Sybase CEO John Chen: Tale of a Turnaround

What’s behind SAP’s acquisition of Sybase? John Chen, Sybase’s CEO, offered compelling clues in an in-depth interview shortly before the merger was announced

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Telcos in the cloud

Knorr: We recently interviewed John Chambers at Cisco. It's very clear he's making a big bet on the cloud. It's also very clear that Chambers has telcos top of mind as important partners. So you're in with the telcos. Tell us what you think the role of the telcos is in cloud computing.

Chen: Every telco is talking about the cloud. I don't think I met a telco executive who didn't use that word in the first five sentences. And I've been on record saying that this is about the only area in which Larry Ellison and I are kind of aligned. My team always advises me not to say that. [laughter]

The majority of my customers have already been using a local cloud, a proprietary private cloud environment. All my trading systems around the world are clouds. You need to get to the definition of -- what does the company do? You need a definition of the cloud.

I have no idea why you guys are so excited about it. Isn't everybody's using it and doing it? The answer is yes. Because every time you have backup data centers, and you don't care where your application runs, and the application has no idea where it's getting the data and which processors are being initiated, that's a cloud.

Knorr: That's the private cloud.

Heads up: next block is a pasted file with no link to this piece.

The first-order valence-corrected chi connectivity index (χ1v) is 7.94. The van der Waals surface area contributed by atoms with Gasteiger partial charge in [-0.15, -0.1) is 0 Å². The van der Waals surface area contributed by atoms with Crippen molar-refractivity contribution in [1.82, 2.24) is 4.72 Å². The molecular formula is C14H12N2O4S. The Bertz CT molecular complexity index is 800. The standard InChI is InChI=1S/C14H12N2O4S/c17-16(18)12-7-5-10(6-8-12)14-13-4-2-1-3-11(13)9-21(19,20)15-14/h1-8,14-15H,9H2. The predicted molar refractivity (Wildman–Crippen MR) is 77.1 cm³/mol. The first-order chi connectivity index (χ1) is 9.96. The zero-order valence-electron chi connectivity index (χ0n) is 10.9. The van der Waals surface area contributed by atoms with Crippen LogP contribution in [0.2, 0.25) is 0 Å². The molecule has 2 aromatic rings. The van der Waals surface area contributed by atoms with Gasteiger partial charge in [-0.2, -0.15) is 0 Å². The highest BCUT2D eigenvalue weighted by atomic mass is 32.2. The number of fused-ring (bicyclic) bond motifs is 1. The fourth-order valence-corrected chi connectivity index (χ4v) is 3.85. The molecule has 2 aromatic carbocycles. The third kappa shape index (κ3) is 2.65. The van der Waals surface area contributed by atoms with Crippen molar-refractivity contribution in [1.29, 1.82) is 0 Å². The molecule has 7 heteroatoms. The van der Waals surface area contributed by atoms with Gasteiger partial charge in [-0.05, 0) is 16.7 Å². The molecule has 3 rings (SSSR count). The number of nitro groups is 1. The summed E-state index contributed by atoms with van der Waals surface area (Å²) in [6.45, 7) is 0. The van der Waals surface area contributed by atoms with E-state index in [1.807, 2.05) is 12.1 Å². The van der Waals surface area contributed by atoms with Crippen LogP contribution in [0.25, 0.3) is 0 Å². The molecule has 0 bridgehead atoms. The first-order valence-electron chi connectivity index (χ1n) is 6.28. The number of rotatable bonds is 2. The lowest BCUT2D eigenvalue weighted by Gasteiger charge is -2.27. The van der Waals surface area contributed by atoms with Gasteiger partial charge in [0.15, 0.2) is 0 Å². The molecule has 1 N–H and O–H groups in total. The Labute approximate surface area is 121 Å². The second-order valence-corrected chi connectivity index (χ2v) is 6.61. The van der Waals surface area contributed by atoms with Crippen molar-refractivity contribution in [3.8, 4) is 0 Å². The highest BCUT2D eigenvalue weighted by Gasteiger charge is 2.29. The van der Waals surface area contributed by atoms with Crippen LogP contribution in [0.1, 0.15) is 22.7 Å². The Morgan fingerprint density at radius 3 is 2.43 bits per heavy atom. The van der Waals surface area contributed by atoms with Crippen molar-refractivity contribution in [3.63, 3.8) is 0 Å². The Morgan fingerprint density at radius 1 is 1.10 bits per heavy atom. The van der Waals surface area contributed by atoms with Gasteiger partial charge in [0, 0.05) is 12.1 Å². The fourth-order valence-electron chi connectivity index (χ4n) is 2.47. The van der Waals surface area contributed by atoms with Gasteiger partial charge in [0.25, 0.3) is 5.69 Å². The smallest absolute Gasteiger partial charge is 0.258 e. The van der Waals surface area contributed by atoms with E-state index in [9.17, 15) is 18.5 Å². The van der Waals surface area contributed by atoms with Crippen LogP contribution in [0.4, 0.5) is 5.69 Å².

Chen: That's the private cloud. The second level of cloud is the hosting cloud. I have a cloud computing environment by allowing you to send me your SMS messages and route them through my network, and you don't where the hell that is. Because my network actually grows with the telco; because a lot of times I use the telco platforms. So I don't actually have all the servers. I have a lot of the servers to stage the traffic, but I don't have all the servers. Sometimes I give it to Vodafone and Vodafone will deliver it to Deutsche Telekom. Sometimes I give it to Sprint and Sprint will give it to AT&T. And sometimes I give it to China Mobile and they will give it to Telstra in Australia.

So that's a real cloud. And arguably, that's what does, and that's a cloud. And in my mind, that probably is the most real definition of the cloud, because you can see what the customer gets from it and you can see who makes the money. If you can identify those two -- why people use it and who makes the money out of it -- at least you have sustainability. So we have that cloud. Our messaging network's our cloud. And we're going to put more and more...we're going to put analytics on the cloud, we're going to put...

Gallant: Well, let's talk about that. So how does the product strategy evolve to embrace cloud?

Chen: There are some basic technology requirements in every piece of software that goes on a network of computers -- you may or may not know where it is and you don't really care. Multi-tenancy is a clear one. And it's a simple idea, right? Then there's the ability to do tracking and billables. You have to be able to bill. So those are all common functionalities in what we have done. We are committed as a company. Every piece of our software, database, analytics, mobile server, will all be cloudable, will all be cloud compliant. So you have all the multi-tenanted functions.

The final cloud is the EC2 type cloud, in which basically you say: I'm going to rent computing time. Telcos love to do that. You're renting; that's the data version of the voice we all grew up with. You could pick up the phone and keep calling; they just count how far and how long you call. And that's what telco wants.

When a telco wants to be in cloud computing. That's what it means. They don't care what application it is. Now, they may offer some of their own. Verizon wants to do it; AT&T is doing it with Symphony. All those guys are doing it. So that's why Chambers is very focused on that, because that's the only environment where you could see who's going to make money and how the audience or the user benefits from it.